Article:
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ERIC Number: ED424400
Record Type: RIE
Publication Date: 1998
Pages: 4
Abstractor: N/A
Academic and Vocational Integration. Myths and Realities.
Brown, Bettina Lankard
This newsletter attempts to clarify the importance of academic and vocational integration in relation to emerging pedagogy, teaching and learning practices, and school-to-work efforts. One misconception about academic-vocational integration is that new theories overshadow its value. However, current research on teaching and learning supports a constructivist pedagogy and strategies for implementing constructivism reflect the philosophy on which academic and vocational integration is based. Another myth is that integration is losing ground to school-to-work and tech prep programs. In reality, these programs provide ways to enhance integration. Tech prep with a strong applied academic focus is grounded in an integrated, authentic, and highly relevant core curriculum. School-to-work efforts extend integration beyond subject area connections to include workplace experiences that afford social integration. To implement curriculum integration in the classroom, teachers require continuing education and skill development. Externships afford them opportunities to learn how academic and vocational concepts are applied on the job and ways to tie curriculum to the broader social purposes of the community. A third misconception is that academic/industry standards drive integration. Attention to generic transferable skills is consistent with vocational education's continued interest in preparing students for the workplace. Academic skills must reflect a person's ability to know and to relate learning to work applications; their measurement must be related to industry standards. In its effort to develop a coordinated set of competencies linked to academic, employability, and occupational standards, Ohio is developing the Career-Focused Education for Ohio's Students model that combines three types of Integrated Technical and Academic Competencies. (Contains 12 references.) (YLB)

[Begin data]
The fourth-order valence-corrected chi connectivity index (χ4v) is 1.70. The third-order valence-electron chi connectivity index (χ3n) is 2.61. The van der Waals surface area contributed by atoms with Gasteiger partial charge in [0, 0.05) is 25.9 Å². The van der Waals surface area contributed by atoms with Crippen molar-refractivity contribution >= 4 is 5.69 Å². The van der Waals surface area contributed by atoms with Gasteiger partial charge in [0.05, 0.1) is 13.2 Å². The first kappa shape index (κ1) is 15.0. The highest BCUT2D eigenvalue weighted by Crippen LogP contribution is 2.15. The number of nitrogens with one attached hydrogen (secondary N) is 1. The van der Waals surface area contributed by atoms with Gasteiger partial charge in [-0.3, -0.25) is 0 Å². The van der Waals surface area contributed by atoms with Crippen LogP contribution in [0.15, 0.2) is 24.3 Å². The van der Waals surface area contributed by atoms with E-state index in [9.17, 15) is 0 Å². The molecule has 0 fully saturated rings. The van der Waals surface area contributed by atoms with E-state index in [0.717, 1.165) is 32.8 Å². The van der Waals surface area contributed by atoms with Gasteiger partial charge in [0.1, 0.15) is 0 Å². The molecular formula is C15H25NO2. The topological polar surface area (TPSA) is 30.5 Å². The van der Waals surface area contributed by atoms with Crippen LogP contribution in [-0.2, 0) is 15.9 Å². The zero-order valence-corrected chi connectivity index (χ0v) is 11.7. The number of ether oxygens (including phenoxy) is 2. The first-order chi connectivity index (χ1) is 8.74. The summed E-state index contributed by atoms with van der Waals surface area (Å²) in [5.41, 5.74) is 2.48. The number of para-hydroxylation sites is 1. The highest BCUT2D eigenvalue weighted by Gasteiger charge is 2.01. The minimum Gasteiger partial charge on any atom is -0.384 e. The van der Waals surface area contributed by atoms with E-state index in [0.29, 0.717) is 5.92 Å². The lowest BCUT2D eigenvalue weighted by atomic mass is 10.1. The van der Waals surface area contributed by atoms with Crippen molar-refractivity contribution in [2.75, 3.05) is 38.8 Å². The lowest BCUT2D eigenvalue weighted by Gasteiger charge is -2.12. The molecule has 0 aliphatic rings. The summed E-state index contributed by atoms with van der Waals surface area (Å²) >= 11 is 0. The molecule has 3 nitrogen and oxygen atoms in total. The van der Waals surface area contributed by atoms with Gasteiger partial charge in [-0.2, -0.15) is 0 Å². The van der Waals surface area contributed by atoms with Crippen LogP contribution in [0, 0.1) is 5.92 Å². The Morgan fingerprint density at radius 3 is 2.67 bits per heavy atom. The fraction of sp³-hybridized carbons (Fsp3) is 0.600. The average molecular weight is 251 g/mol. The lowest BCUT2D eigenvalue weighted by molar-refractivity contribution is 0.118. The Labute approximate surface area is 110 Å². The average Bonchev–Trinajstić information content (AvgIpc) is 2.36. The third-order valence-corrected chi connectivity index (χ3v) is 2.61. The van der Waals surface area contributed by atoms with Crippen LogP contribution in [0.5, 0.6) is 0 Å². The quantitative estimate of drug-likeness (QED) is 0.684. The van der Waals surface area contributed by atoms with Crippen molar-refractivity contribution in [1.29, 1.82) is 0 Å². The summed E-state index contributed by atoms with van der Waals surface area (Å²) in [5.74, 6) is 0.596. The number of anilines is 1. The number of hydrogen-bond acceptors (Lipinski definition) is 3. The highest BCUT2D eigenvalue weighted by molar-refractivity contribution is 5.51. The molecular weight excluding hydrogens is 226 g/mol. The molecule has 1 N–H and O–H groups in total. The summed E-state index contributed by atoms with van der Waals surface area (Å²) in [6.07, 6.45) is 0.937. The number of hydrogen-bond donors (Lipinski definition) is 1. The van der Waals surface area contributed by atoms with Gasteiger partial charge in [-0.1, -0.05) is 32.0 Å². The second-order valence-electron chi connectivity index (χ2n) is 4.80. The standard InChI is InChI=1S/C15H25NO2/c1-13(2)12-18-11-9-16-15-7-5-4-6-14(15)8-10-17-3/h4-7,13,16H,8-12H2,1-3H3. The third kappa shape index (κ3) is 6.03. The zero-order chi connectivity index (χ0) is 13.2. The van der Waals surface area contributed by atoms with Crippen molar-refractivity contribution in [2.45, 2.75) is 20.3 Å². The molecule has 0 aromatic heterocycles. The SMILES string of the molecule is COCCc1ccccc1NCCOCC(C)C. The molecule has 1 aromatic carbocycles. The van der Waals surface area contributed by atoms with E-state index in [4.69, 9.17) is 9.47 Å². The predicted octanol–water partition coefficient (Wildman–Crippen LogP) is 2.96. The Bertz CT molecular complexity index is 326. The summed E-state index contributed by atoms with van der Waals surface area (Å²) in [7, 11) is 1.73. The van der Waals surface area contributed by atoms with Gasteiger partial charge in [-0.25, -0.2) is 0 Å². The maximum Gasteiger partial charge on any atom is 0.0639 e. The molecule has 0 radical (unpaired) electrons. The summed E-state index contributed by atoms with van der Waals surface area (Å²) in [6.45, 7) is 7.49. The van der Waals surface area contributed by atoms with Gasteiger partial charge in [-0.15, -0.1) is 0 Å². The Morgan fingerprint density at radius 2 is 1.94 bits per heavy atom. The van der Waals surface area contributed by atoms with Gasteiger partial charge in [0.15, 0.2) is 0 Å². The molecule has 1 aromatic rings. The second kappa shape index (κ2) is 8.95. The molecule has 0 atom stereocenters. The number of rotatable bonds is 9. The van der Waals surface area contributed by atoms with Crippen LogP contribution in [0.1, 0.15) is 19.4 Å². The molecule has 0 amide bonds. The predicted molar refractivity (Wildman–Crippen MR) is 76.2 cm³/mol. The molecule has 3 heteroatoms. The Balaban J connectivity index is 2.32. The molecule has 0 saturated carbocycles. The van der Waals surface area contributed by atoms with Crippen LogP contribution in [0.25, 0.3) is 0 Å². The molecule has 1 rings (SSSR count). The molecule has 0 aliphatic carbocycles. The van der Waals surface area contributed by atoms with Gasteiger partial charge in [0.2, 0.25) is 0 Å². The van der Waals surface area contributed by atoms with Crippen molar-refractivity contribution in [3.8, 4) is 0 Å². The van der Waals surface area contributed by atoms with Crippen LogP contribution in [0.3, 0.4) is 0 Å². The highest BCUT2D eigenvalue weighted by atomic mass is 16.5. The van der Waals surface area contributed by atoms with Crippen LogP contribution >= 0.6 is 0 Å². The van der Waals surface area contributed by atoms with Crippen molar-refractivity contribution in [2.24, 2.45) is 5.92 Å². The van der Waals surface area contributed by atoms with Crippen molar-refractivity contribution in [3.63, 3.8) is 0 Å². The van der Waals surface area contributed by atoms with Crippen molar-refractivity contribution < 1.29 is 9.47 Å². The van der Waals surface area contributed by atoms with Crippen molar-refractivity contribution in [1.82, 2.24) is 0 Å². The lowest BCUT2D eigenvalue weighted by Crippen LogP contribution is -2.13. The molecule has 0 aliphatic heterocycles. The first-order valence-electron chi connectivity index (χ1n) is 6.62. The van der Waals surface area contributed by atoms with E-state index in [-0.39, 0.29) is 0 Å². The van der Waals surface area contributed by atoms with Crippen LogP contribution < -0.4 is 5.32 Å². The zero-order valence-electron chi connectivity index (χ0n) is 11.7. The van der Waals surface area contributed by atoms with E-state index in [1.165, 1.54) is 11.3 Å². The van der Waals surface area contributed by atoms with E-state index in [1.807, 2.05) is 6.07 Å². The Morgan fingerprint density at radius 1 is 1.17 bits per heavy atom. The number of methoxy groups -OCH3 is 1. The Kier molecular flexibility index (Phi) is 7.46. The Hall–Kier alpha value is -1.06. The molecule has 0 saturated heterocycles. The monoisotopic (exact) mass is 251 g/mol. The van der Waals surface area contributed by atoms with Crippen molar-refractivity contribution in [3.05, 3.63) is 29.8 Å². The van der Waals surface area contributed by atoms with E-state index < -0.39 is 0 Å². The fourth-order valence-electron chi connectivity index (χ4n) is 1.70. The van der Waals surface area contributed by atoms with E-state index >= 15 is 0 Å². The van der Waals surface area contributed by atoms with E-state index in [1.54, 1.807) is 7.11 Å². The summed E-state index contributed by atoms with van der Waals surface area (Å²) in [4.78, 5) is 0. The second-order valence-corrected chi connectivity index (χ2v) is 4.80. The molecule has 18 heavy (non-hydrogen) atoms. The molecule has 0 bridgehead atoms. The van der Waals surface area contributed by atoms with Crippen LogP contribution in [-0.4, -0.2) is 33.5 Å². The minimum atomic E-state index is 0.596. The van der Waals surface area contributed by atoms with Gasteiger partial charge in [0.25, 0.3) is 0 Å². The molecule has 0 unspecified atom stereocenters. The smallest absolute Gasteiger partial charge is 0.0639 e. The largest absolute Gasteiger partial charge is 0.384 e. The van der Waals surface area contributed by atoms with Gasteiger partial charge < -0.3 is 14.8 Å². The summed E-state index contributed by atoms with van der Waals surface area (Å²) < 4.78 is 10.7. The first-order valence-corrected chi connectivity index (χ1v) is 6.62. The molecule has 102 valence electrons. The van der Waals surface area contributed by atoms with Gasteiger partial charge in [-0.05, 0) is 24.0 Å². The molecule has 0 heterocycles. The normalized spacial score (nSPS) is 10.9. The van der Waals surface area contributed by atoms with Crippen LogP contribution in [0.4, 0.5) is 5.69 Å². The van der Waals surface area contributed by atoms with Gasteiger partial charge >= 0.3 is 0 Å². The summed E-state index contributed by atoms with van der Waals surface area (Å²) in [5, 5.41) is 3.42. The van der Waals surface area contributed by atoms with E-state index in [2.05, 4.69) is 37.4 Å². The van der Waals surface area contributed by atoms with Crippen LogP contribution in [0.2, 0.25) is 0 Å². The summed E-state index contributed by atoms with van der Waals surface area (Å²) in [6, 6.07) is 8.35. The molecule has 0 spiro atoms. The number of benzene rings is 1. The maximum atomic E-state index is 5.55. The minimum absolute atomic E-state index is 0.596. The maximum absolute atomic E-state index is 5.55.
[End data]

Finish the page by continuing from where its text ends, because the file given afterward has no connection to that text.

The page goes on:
Publication Type: ERIC Publications
Education Level: N/A
Audience: N/A
Language: English
Sponsor: Office of Educational Research and Improvement (ED), Washington, DC.
Authoring Institution: ERIC Clearinghouse on Adult, Career, and Vocational Education, Columbus, OH.
Grant or Contract Numbers: N/A